Wednesday, May 28, 2008

More Scenery Features

Since X-Plane 9 went final I've been going in about 5 different directions with the code, and as a result my posts have diverged pretty far from my charter within the company, namely scenery. Here's some of what I'm looking at on the scenery front:

Texture Paging

Texture paging is a new feature where X-Plane can change the resolution of orthophotos while you fly. The big limitation of orthophoto-scenery right now is that X-Plane loads every orthophoto at the maximum user-defined resolution when the underlying DSF/ENV is loaded. This can cause X-Plane to run out of virtual address space and crash. With texture paging, only the nearby textures are loaded at high resolution.

Far away textures may be low res, but you'll never notice because they are far away (and thus you're seeing them over only a few pixels on screen anyway.

The cost of this technique is that textures are being loaded over and over and over. But this cost is made less painful by two features:
  • DDS texture loads are very fast and cheap, especially at very low resolutions.*
  • With the next major patch, texture loading will be entirely on a second core (if you have one) and can even span multiple cores.
This feature will require modification of scenery packs in that you'll have to add some "paging" information to your .ter files; I will try to get a preliminary spec posted soon. Because you only have to modify text files, it should be possible to create "paging patches" to existing DSF orthophoto sceneries that are fairly small.

I do not know if paging will be available for .pol files. My guess is yes, but I reiterate that using .pol files for large areas of orthophotos is a bad idea! Make a new mesh!

Improved Multi-Core Performance

This is going to be an on-going process through the entire v9 run and beyond, but basically with every change to our rendering engine (and we make some serious modifications with almost every patch to keep it modern and competitive) we try to move toward using the new hardware (meaning machines with 2-4 cores) more efficiently. Some of this will be in 920, although my guess is we'll need at least one more patch after 920 to really see the improvement.


It's going to be a little bit before I can put more time into the various scenery tools. My top priority is to keep up with user feedback and work on MeshTool. Hopefully we'll also declare WED final soon. But for now, since I am working on cockpit and airplane modeling features, my next set of work will probably be for the airplane authors.


I do want to put additional shader work into v9. I realize I am at the edge of provoking a bunch of rants in the comments section, so let me save you some time:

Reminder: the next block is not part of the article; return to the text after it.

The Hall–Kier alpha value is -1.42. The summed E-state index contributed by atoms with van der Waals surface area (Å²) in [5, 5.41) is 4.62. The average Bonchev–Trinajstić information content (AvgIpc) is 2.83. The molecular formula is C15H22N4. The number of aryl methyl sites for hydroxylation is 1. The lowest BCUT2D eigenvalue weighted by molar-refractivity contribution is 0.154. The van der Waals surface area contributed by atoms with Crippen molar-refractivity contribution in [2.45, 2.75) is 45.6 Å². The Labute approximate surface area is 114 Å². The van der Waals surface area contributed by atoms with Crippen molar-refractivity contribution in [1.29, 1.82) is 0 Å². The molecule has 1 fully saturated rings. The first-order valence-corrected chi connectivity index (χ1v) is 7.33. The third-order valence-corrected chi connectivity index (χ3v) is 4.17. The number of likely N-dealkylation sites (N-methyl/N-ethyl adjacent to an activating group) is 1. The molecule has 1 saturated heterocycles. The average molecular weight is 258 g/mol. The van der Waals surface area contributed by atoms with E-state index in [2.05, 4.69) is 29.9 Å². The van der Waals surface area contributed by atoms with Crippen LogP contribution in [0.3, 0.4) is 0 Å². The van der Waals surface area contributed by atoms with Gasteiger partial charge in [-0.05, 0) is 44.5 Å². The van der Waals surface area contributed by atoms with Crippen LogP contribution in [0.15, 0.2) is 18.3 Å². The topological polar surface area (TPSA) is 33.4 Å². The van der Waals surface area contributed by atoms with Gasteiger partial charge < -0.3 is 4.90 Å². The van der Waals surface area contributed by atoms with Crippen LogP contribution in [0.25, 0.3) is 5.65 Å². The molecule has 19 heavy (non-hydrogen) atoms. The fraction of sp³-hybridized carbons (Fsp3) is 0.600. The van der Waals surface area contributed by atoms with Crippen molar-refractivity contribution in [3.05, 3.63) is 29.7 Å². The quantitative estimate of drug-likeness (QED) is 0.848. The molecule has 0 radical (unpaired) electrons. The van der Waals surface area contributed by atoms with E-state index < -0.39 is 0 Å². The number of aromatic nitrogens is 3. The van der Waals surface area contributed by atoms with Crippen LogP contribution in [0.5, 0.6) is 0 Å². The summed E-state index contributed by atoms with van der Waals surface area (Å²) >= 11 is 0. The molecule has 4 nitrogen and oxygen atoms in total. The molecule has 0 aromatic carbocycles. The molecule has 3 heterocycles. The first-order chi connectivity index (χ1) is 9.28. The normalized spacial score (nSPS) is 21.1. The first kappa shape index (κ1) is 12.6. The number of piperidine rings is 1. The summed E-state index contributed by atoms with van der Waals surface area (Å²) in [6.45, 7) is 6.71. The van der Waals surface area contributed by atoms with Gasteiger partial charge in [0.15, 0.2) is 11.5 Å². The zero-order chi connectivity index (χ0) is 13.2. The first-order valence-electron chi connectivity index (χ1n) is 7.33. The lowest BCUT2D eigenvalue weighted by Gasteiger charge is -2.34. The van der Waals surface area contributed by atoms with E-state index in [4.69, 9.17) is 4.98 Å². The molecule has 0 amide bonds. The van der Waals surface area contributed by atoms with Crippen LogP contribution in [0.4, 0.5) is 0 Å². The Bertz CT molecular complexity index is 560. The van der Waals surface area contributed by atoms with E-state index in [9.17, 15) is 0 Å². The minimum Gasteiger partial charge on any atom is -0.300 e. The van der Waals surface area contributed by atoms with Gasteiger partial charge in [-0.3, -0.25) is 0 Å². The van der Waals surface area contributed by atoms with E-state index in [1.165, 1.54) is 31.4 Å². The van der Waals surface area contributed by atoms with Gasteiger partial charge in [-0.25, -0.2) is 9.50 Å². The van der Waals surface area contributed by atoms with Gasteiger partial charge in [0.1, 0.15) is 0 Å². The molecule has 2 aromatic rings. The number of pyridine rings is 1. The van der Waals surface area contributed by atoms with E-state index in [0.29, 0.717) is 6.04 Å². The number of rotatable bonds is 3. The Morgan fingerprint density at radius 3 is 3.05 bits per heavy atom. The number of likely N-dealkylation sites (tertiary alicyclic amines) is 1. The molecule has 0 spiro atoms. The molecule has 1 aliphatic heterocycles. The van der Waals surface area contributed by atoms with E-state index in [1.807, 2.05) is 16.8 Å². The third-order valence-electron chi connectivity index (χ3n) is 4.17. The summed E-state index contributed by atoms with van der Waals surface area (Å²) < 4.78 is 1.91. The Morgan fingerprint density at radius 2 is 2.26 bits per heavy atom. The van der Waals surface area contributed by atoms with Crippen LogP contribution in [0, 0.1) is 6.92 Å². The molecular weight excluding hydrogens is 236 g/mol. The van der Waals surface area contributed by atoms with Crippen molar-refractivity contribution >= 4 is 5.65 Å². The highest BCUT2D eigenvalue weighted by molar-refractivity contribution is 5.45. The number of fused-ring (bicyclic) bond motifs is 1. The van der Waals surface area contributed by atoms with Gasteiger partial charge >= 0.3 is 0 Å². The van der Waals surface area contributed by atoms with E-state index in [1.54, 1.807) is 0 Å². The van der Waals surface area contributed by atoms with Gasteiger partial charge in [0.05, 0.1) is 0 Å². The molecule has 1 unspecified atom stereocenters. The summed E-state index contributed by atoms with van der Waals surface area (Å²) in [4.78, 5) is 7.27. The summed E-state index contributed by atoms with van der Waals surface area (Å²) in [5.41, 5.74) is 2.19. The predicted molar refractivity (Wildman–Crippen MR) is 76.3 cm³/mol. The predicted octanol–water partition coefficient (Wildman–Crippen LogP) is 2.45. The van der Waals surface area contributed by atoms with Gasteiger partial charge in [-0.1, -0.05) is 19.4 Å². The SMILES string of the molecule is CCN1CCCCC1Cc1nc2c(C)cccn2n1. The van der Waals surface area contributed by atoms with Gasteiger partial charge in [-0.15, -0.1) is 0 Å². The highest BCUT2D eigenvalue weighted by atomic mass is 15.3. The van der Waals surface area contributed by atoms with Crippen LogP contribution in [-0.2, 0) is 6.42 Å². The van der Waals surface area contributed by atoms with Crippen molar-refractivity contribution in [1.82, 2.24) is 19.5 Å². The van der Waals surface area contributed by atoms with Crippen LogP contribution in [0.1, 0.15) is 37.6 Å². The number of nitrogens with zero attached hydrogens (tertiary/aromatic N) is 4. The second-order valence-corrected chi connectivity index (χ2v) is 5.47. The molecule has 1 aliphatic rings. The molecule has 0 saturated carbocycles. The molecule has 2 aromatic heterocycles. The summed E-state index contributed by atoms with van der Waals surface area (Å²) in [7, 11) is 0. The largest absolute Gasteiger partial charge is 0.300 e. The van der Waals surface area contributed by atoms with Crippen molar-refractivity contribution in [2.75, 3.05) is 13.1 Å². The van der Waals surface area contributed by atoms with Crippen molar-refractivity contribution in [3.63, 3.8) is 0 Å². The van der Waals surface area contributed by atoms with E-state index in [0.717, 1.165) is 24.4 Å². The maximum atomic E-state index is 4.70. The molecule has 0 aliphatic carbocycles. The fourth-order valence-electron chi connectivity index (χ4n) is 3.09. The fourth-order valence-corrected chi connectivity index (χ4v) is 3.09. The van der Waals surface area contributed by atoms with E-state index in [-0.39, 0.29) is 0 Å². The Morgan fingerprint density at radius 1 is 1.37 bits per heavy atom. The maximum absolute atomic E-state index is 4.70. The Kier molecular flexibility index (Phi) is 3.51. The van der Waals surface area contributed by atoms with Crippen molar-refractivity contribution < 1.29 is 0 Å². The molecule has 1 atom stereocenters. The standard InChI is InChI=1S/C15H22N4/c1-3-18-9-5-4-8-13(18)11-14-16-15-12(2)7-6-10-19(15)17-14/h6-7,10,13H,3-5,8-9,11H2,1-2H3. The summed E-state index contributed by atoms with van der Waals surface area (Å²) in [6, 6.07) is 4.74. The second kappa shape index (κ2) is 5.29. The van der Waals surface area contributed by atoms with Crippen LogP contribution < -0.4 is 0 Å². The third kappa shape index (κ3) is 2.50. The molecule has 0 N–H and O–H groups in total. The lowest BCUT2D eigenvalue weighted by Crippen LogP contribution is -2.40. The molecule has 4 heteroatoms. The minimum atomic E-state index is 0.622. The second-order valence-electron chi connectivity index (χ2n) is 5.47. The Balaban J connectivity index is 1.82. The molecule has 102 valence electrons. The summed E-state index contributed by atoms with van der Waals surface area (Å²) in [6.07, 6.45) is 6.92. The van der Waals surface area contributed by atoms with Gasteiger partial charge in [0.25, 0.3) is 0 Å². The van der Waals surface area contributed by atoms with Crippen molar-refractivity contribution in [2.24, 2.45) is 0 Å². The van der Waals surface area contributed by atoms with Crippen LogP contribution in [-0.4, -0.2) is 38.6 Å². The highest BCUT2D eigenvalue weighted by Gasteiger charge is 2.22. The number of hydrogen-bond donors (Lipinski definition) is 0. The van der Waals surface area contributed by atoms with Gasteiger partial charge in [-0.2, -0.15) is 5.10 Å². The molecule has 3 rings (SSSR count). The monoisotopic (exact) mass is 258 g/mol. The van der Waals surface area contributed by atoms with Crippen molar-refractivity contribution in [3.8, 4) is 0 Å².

"Hey Ben, stop working on eye candy and create some more tools. I don't want a shader feature that makes my 1.2 ghz G4 with a GeForce 2 MX run any slower. You should finish the tools so they do exactly what I want!"

Okay, I admit, that was totally unfair...there is a lot of truth in the complaints about shaders vs. tools.
  • I really do try to keep an eye on system requirements, particularly once we shipped. I'm going to try to prioritize shader features that improve existing rendering techniques, rather than introduce new rendering techniques, so we don't seriously lower fps during the version run. But also bear in mind that shaders can be turned off, and there are users who have GeForce 9s and such.
  • Tools are very important, hence the effort to get MeshTool out. But tools without engine work aren't very useful either; most of the engine work we do is needed to keep performance up so that new scenery (made with those new tools) don't bury the sim. For example, MeshTool without texture paging would be a could easily make a MeshTool scenery that you can't fly.
So in planning what goes out when, I look for clumps of features and tools that can go together to make some sense: WED to use apt.dat 850, texture paging to go with MeshTool. It wouldn't make sense to defer texture paging to make the next tool while MeshTool is waiting for engine enhancements.

* A DDS already has all of the smaller-version pre-compressed textures in the file. So loading a DDS at low res involves loading a small amount of data from disk to memory and sending it to the graphics card.

By comparison, a PNG file only contains the maximum size, so to load a PNG at low res, we load the largest size, shrink it on the fly, then apply DDS compression.


Anonymous said...

Hi Ben, regarding shaders coding (maybe stupid question): would it be an option that somebody from community could contribute in coding shaders? Or it is not possible because one would need to know how the rendering engine works on a low level?

Anonymous said...

Hi Ben, all sounds good. Can you enlighten us on when you will be working on the lighting issues? The SIM is entirely too dark.